6. If you need to do it, you need to schedule it.
Seriously. Schedule time to brainstorm, dream, journal, research, study, pray, websurf, blog, write songs, be creative, whatever you need to do. Don’t think of your to do list simply in terms of physical tasks to accomplish. “Dream about what a successful worship minstry looks like” is just as valid a task to schedule as “Pick songs for Sunday.” Do your work when you are working and let your mind belong to your kids when you are with them.

7. Learn to say, “No.”
You can do many things mediocre or you can do a few with excellence. Set priorities and say “No.” to anything that isn’t 100% the absolute best use of your time.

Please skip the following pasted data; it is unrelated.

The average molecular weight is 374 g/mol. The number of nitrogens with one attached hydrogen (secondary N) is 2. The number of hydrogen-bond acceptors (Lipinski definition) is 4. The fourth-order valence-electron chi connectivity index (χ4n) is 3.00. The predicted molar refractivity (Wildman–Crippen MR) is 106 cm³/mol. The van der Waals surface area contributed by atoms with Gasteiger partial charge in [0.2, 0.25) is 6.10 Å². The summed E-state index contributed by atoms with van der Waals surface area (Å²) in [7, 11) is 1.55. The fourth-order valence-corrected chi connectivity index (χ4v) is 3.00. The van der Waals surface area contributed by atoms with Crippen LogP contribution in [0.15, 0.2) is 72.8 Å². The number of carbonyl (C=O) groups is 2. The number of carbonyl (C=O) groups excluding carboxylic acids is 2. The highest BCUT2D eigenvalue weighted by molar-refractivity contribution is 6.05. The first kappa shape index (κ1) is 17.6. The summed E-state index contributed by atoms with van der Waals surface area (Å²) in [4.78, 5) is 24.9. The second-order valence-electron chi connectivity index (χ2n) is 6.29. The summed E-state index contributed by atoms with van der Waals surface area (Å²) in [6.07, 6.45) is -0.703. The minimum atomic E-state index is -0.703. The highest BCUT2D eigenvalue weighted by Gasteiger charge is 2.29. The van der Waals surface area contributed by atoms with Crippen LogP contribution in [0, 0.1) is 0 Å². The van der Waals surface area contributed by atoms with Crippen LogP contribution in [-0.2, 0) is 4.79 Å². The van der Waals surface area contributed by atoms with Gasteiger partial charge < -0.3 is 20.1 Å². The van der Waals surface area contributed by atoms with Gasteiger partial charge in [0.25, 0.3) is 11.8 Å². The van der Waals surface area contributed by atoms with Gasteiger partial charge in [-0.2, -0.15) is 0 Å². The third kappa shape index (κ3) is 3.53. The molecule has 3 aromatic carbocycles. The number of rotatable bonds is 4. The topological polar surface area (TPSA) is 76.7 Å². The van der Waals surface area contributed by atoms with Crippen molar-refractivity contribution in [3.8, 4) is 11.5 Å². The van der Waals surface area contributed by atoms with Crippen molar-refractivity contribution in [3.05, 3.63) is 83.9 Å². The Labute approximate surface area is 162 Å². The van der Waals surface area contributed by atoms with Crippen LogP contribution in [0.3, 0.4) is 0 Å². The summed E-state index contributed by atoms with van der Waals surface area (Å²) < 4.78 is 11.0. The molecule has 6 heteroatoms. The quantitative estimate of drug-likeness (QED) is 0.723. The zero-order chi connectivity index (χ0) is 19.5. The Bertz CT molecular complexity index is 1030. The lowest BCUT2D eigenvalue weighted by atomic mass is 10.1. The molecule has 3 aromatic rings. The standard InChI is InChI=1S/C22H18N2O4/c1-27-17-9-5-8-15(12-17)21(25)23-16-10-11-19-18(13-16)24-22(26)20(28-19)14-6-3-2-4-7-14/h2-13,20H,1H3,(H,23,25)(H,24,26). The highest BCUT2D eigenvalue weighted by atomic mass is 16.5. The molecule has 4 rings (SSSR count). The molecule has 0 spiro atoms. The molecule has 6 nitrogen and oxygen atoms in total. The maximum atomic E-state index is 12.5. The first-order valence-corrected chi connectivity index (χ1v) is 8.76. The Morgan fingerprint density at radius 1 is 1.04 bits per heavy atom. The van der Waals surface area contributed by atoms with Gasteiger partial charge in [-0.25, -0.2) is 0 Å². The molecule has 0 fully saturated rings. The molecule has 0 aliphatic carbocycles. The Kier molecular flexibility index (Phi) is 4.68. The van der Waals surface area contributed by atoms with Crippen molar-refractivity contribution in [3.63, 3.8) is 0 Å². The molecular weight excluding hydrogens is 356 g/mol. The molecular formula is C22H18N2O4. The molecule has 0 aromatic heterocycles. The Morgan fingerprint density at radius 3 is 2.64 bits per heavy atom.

A few tips for how to say, “No” gracefully:
1. “Sounds like an excellent idea you should go ahead and do it”
2. “Let me pray about it.” (Make sure to pray)
3. “Let me check my schedule and get back to you.” (Make sure to get back)
4. “Honestly, I wouldn’t be able to help with that but talk to so and so”
5. “I’m sorry my schedule is full right now.”

8. Don’t Multitask.
For me multitasking usually leads to ADD. Set aside time to do something and get it done. This includes grouping similar tasks for better efficiency. Check you email once a day and block off a chuck of your time to deal with all your email at once. This is so much better than keeping your email open all day and having your attention zapped away from your current project each time a new message comes in.

9. Schedule your most difficult tasks for when you are most effective.
Some people are better in the morning some in the afternoon or at night. I’m a night owl. In order to be extra effective and creative I’ve been known to schedule some tasks late in the evening and allow myself to sleep in the next day.

10. Give yourself permission to leave things undone.